A top planning barrister has judged the Canterbury Local Plan legally unsound because it has failed to properly assess sustainability and environmental impact after dramatically increasing the number of houses needed by more than 50%.
Richard Harwood QC was commissioned by Herne and Broomfield Parish Council, backed by CPRE Kent and a number of other local organisations (1), to judge whether the Local Plan was legally compliant.
He concluded that when Canterbury City Council greatly raised its housing target, it should have re-assessed the impact on habitats and the environment, and whether or not the proposed distribution of housing remained appropriate and sustainable. This it failed to do.
In January 2010, the council consulted on a Local Plan with a target of 10,200 new homes by 2026 (510 per year). In 2012, this target was revised to 15,600 new homes by 2031 (780 per year). However, despite the significant increase, the council relied on its earlier environmental assessments of where new development should be located.
Plan making rules, though, require such assessments to be double checked to be sure that no other option is better when circumstances change so dramatically. In sticking with its original preferred option for locating development, the council has failed to re-consider possible alternatives for a larger housing target.
This goes against clear guidance on how such environmental assessments of the plan should be carried out and this has already been tested in two landmark High Court Judgements (2).
Mr Harwood said: “A multi-stage process is permissible but it needs to address the proposals and alternatives in the plan which is finally produced, to have an Environmental Report in accordance with the Strategic Environmental Assessment Directive and have been subject to public consultation at the relevant stages.”
The council failed to do this – it did not properly assess the level of development it is now proposing and it was “legally incorrect” to conclude that the Local Plan “is not likely to result in significant effects on European Sites”.
CPRE Kent Senior Planner Brian Lloyd said: “Mr Harwood’s opinion backs up our own conclusions, which we have already submitted to the council. The council has seemingly, from the outset, cast in stone the sites it wants to see developed, and despite high levels of public opposition it has not been prepared to consider alternatives. We suggested a better approach, but the Council dismissed it without undertaking any assessment.”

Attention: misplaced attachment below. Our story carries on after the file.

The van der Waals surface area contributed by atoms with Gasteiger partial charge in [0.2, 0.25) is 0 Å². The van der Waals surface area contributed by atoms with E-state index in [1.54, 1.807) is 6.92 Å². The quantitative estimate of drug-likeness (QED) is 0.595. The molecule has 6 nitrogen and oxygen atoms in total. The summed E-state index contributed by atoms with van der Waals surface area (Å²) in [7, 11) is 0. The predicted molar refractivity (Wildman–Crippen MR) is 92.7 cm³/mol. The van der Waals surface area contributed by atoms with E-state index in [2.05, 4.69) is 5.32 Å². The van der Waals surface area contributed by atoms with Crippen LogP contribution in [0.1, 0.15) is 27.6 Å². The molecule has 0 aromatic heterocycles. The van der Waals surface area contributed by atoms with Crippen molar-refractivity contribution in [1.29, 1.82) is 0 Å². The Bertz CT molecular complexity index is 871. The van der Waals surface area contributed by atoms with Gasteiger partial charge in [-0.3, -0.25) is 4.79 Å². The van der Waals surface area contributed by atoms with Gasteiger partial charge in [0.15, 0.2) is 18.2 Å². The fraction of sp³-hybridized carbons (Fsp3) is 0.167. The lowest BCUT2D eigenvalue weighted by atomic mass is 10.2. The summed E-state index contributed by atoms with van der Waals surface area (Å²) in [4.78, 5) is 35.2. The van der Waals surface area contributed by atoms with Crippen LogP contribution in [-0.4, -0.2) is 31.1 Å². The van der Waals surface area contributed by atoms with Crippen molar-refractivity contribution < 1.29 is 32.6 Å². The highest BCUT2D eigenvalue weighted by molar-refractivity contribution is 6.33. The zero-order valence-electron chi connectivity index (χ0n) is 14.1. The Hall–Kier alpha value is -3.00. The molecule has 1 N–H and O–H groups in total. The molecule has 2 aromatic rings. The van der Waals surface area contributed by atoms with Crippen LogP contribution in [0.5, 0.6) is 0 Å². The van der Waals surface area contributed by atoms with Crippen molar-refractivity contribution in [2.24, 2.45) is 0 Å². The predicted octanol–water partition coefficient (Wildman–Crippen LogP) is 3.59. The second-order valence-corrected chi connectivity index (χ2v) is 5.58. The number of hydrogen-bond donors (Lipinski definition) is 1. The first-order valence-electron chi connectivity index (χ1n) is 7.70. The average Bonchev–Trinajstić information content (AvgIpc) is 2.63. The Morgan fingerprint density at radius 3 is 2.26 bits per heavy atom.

Mr Lloyd gives the example of the South Canterbury site where the council failed to consider any alternative to 4,000 in the number of homes proposed. He also points out a major change to the plan at the last minute when it was proposed to relocate the Kent and Canterbury Hospital to the South Canterbury site. Even then, there was no change to the site assessment despite the inevitable sustainability issues a major regional hospital would create.
Canterbury City Council is due to submit the Local Plan for public examination by an Independent Planning Inspector before the end of the year. In the light of Mr Harwood’s critical opinion, which has been passed to the council, CPRE Kent is now calling on the council to accept that the plan is flawed and to carry out new assessments and consideration of alternatives, including public consultation, and then come up with a better, more realistic and less environmentally harmful plan. The legal opinion has also been put before Eric Pickles, Secretary of State for Communities and Local Government, asking him to intervene.
(1) Herne & Broomfield Parish Council; CPRE (Campaign to Protect Rural England) Kent; Kent Federation of Amenity Societies; Dr Wendy Le-Las, Planning Consultant to the National Association of Local Councils; Canterbury Society; Westbere Parish Council; Langton and Nackington Road Association; Association of Canterbury Residents Associations; South Canterbury Residents Association; Geoff Meaden; Emily Shirley; Michael Rundell.